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Infectious erythema, called the fifth disease, is a viral infection that affects children between 2 and 12 years of age. The greatest number of cases is recorded in spring. A red itchy rash first appears on the cheeks, affecting other parts of the body over time. Check what, apart from rash, are the symptoms of parvovirus B19 infection and how to treat infectious erythema.

Erythema infectious(Latinerythema infectiosum , fifth disease, fifth disease) is a disease caused by the B19 parvovirus that spreads the droplet path. It most often attacks children, but can also appear in an adult. The sick person does not always feel the symptoms of the disease, but he always infects others.

Remember that the sick person is most contagious before the onset of the rash. A large proportion of patients havecontagious erythemaasymptomatically.

A pregnant woman who has had contact with a person suffering fromcontagious erythemashould consult a gynecologist, even if she had no symptoms of infection. This is because parvovirus B19 infection can lead to intrauterine anemia in the baby and miscarriage.

It should also be remembered that parvovirus B19 infection in some patients leads to a temporary decrease in hemoglobin concentration. In rare cases, an aplastic crisis may occur. This is a complication of inhibiting the development of red blood cells.

Infectious erythema: symptoms

The first symptoms of infectious erythema resemble those of the flu.The matter becomes clear when there is a characteristic red-purple rash on the cheeks, spreading to the arms and legs, sometimes to the entirety body. The rash on the face, in the case ofcontagious erythema , takes the characteristic shape of a butterfly. The rash is accompanied by itching of the skin.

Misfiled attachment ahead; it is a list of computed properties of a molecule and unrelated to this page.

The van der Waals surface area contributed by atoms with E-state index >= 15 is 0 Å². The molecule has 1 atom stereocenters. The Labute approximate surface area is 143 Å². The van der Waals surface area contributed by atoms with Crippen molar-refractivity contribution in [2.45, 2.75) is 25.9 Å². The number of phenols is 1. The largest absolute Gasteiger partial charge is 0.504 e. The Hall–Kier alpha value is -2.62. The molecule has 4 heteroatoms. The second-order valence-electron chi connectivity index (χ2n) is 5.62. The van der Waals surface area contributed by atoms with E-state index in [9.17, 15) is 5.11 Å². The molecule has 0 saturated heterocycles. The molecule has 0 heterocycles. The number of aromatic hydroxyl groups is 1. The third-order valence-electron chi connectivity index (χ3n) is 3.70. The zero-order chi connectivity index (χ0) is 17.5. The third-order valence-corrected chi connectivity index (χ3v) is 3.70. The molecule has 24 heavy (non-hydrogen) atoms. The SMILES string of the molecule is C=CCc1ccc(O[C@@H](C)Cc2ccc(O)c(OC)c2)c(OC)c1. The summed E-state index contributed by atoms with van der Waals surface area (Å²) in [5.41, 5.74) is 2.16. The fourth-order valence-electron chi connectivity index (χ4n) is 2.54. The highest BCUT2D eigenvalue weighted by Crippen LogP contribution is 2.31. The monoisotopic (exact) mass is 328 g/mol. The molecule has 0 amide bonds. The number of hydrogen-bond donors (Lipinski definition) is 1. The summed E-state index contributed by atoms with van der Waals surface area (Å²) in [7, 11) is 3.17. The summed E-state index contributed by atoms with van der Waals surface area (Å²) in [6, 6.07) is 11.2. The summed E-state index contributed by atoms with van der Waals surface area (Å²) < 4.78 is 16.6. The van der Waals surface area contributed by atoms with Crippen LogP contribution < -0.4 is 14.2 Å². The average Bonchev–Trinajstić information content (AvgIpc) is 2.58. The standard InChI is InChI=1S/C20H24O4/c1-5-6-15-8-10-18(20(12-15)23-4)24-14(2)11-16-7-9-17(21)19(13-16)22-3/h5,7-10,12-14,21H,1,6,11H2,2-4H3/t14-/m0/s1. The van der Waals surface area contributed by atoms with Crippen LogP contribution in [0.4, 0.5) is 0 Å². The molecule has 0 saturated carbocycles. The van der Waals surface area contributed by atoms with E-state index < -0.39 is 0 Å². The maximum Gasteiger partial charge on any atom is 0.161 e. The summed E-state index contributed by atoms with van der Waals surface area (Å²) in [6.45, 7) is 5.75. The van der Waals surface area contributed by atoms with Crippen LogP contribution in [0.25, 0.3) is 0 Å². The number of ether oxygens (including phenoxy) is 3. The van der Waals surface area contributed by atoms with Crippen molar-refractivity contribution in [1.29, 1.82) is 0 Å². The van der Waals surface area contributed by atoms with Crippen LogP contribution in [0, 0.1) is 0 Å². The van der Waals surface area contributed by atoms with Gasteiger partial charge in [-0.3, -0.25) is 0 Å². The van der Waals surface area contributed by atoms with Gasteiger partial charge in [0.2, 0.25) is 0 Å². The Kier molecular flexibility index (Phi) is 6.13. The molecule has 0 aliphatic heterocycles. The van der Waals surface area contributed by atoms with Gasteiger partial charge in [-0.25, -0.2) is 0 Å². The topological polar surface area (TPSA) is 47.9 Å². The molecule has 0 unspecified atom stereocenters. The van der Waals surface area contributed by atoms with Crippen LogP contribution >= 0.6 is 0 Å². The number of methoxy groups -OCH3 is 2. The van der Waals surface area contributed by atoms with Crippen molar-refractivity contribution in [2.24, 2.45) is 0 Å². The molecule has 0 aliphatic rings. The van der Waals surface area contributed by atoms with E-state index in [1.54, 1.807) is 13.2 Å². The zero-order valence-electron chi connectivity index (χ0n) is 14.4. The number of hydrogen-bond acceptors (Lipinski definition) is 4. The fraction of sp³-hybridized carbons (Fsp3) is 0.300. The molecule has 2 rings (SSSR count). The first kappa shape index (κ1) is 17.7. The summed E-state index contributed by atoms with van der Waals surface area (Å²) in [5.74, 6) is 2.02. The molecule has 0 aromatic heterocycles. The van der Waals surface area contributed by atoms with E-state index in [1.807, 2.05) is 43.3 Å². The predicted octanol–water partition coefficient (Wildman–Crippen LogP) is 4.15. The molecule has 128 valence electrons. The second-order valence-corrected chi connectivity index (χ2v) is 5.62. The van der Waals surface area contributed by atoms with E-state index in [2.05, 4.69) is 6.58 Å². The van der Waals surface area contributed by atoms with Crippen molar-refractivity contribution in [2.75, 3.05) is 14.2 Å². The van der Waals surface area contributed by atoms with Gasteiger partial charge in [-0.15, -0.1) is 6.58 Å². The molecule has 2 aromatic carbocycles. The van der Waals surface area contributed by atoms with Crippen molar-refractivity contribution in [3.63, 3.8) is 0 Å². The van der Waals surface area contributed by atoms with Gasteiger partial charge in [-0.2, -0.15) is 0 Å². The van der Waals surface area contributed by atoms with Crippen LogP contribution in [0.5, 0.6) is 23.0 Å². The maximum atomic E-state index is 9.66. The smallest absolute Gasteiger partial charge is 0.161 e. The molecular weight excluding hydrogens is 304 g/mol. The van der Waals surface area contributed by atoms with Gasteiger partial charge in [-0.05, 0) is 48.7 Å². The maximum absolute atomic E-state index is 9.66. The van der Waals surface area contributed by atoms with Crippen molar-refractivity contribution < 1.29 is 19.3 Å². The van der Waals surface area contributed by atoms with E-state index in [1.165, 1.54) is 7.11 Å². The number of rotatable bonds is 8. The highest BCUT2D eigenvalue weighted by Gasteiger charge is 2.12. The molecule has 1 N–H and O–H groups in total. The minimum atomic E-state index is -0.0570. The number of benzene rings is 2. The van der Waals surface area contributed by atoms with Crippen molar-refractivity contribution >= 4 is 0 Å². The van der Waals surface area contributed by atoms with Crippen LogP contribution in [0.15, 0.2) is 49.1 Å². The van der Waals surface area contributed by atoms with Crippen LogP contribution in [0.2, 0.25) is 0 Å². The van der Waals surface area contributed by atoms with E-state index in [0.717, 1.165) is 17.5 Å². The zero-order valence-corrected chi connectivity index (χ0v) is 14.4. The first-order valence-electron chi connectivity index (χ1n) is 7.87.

It is also characteristic that the rash usually goes around the trunk and mucous membranes - it spreads to the extremities. In addition, it lasts a relatively long time, up to two weeks, may disappear and reappear, e.g. due to temperature changes.

Adults go throughinfectious erythemausually harder than children, but they do not have rash - they include:

  • joint swelling and pain
  • fever
  • feeling tired

The doctor makes a diagnosis based on the symptoms, and if in doubt, he or she can order itBlood tests. The only sure method of confirmingof infectious erythemais testing for the presence of antibodies against the virus of the IgM and IgG class.

Infectious erythema: treatment

Infectious erythema , like most viral diseases, does not require specific treatment. Usually, only drugs that alleviate the symptoms of the disease are used.

In the case ofinfectious erythemathere is no vaccine, but once takeninfectious erythemaimmunizes for life.

Infectious erythema in pregnancy

Infectious erythemais particularly dangerous for pregnant women: infection may occur and, as a result, miscarriage or fetal death. The risk of passing an infection to a child is approximately 5 percent.

When fetal infection causes severe anemia, blood transfusions can be performed in the womb. Due to the likelihood of infection of the fetus with erythema, women expecting a child should avoid places where they may become infected with the infection.

Read also:

  • Sudden erythema
  • Erythema migrating after a tick bite
  • Erythema multiforme
  • Erythema nodosum

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